• For “Rosemary Salt Roasted Lamb Ribs“: 2 heaped tsp finely chopped fresh rosemary, 2 tsp fine sea salt, 3 tbs melted tallow
    • For “Lemon Roasted Lamb Ribs”: 1 tsp grated lemon rind, 4 minced garlic cloves, 1 tsp black pepper, 2 tsp fine sea salt, 3 tbs melted tallow.

Instructions

  1. Bring the lamb ribs to room temperature by leaving them on the kitchen bench for at least 30 minutes to 1 hour
  2. Pre-heat oven to 320°F (160°C)
  3. In a small bowl, mix all seasonings of your choice
  4. Place lamb ribs in a roasting dish. Rub in the seasoning mixture thoroughly all over the ribs
  5. Wrap the roasting dish tightly with foil
  6. Roast lamb ribs (fat side up) for 100 minutes
  7. Remove the foil wrap. Increase the heat to 400°F (200°C). Roast for another 30 minutes to create a golden crust on the outside and bring out more flavors
  8. Transfer lamb ribs to a plate and let rest for 10 minutes before serving.

Note:

  • Let the rendered fat in the roasting dish cool and store it in a jar for cooking. If you add herbs and spices to the roast, use a strainer to filter out the residues
  • If you want to plate the lamb ribs and serve for a special occassion, you’ll need a really sharp knife and carefully slice along the rib bones to avoid the meat from falling off the bones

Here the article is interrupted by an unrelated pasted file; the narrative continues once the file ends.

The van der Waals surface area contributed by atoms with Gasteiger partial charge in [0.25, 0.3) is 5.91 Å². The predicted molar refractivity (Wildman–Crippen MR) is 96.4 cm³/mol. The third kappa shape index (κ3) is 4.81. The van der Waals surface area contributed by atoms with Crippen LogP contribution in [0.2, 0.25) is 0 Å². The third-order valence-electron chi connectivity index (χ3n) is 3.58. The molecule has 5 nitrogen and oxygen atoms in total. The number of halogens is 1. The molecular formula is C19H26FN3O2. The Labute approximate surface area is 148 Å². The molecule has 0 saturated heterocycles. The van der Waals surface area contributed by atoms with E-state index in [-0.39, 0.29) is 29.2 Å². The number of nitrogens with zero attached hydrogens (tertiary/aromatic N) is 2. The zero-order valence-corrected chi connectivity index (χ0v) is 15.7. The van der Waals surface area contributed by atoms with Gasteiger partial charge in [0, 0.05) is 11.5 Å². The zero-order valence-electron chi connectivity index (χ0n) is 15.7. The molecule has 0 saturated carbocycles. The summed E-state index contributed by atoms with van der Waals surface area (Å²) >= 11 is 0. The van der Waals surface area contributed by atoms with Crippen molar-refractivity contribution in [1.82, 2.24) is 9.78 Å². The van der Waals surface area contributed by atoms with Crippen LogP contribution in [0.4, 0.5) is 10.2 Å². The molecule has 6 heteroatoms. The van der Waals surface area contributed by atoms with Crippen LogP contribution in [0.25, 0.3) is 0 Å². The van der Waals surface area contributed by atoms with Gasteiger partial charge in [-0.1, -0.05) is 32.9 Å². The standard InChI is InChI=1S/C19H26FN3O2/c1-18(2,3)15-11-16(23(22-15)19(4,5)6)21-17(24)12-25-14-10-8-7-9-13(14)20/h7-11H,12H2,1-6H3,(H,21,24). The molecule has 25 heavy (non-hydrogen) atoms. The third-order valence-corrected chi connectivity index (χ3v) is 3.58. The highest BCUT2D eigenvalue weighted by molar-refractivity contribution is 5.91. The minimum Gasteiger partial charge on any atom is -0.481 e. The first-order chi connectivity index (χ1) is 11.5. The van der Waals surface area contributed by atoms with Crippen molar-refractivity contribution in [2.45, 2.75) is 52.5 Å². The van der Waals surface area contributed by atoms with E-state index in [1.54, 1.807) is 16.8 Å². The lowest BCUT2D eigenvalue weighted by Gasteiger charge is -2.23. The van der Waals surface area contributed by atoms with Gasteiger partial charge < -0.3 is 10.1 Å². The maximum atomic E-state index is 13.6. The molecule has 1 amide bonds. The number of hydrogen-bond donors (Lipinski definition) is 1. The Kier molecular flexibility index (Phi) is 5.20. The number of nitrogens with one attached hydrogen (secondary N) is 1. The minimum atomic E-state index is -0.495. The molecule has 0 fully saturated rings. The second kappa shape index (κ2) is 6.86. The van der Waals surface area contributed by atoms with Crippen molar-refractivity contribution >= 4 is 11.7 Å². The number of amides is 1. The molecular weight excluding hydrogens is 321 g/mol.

• Save the rib bones in a bone bag in the freezer for making bone broth later. Lamb rib bones are quite soft and with just a little more cooking, you can enjoy those rib bones for calcium, other minerals as well as the nutritious red marrow inside the bones
  • Lamb ribs have a lot of fat which is what make them more flavorsome. However, if you like to limit your fat intake, you can increase the roasting time which will render more fat out of the ribs and reduce their fat content.
Leave the lamb ribs on the kitchen bench or 30 minutes to an hour to bring them to room temperature
Two raw lamb rib racks
Place the lamb ribs in a roasting dish and rub them with seasonings of your choice. Here I only sprinkled some fine sea salt
Two raw lamb rib racks in a baking dish

Wrap in foil and roast at 320°F (160°C) for 100 minutes
Lamb ribs in baking dish wrapped in foil
Remove foil wrap and roast at 400°F (200°C) for another 30 minutes to create a golden crust
Two lamb rib racks roasted on high to produce crust
Roasted lamb ribs with a golden and crispy crust
Two chunks of roasted lamb ribs on a plate
Tender, juicy and full of flavors, lamb ribs can be a feast on their own or paired with a leaner meat dish
slices of roasted lamb ribs on a plate

Please check out my other carnivore diet recipes in the recipe library here which is updated regularly.

References

Roast rack of lamb with rosemary salt

Lemon Roasted Lamb Ribs

Nutrition data

DisclaimerThe information in this post is for reference purposes only and not intended to constitute or replace professional medical advice. Please consult a qualified medical professional before making any changes to your diet or lifestyle.

Sophia Le, PhD

I'm Sophia Le. A few years ago, I came across the carnivore diet by accident. I was intrigued and tried to find out as much as I can about this way of eating. On this site, I write about what I know so people who are interested can learn about it and make decisions that are best for their health.